• Eye movement desensitization and reprocessing (EMDR): EMDR is often effective for people who have experienced trauma. During therapy, you focus on a traumatic memory while being stimulated by specific rhythmic movements. EMDR can help you process and move on from a traumatic event.
  • Cognitive behavioral therapy (CBT): During CBT, you speak with a therapist about symptoms and fears. The therapist helps you identify irrational thoughts and learn to replace them with rational ones. For phobias, CBT is often part of a larger treatment plan and not a standalone therapy.
  • Hypnotherapy: With hypnotherapy, a therapist guides you to a place of intense focus. You become temporarily unaware of your surroundings and are more open to new thoughts or suggestions. You may have hypnotherapy with other types of therapy.
  • Medication: You may take medicines for anxiety disorders or for specific phobias. For example, your doctor may prescribe alprazolam (Xanax®) or diazepam (Valium®) to take before certain events. These medicines may help you temporarily manage symptoms to avoid panic attacks.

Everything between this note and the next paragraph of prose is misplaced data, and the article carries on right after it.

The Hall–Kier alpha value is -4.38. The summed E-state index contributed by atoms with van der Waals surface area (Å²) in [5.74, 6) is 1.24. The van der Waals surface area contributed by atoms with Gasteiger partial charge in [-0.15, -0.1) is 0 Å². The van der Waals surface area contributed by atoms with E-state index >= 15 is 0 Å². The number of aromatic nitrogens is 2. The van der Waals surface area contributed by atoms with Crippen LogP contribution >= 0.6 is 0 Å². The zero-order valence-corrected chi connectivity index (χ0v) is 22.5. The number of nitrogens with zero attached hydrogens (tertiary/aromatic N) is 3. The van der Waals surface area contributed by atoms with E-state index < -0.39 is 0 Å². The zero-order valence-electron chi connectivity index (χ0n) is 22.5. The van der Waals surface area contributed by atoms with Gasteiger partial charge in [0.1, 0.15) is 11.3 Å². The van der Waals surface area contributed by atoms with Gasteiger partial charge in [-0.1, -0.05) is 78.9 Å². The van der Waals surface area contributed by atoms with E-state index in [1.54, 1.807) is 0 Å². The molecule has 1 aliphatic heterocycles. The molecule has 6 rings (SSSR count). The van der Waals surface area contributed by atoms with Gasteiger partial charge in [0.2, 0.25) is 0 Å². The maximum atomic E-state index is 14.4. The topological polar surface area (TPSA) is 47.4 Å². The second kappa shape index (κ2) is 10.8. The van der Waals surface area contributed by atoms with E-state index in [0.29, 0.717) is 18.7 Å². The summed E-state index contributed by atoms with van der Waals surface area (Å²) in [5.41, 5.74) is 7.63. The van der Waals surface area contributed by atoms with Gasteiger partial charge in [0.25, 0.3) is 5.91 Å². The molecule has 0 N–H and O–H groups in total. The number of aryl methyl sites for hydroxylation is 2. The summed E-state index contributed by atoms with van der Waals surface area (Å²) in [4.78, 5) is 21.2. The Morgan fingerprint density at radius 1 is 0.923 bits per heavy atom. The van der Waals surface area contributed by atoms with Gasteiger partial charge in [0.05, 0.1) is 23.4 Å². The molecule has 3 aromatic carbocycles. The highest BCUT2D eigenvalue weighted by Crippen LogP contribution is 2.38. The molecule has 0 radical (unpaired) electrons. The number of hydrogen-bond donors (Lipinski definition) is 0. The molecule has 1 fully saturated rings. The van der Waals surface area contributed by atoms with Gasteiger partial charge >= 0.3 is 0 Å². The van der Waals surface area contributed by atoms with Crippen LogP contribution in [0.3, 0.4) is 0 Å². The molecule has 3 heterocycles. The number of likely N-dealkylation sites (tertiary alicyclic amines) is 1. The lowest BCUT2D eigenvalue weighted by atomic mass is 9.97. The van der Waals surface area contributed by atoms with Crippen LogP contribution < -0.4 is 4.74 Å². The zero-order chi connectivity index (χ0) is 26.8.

How can I manage haphephobia symptoms?

You should also learn coping strategies to manage anxiety or panic attack symptoms. You can:

Prevention

How can I reduce my risk of haphephobia?

There is no one way to prevent haphephobia. But many people can reduce the frequency and intensity of phobia symptoms with healthy lifestyle habits. You may:

  • Eat a nutritious diet full of lean protein, whole grains, fruits, vegetables and healthy fats.
  • Manage other mental health conditions, such as OCD or PTSD, with the help of a trusted healthcare provider.
  • Sleep at least seven to eight hours nightly.
  • Talk with trusted loved ones or a therapist to prevent social isolation.

Outlook / Prognosis

What is the outlook for people with haphephobia?

For many people, haphephobia symptoms decrease with treatment. Untreated haphephobia can increase your risk of:

  • Anxiety.
  • Depression.
  • Social withdrawal or isolation.
  • Substance use disorders, including misuse of alcohol or drugs.

Living With

What else should I ask my doctor?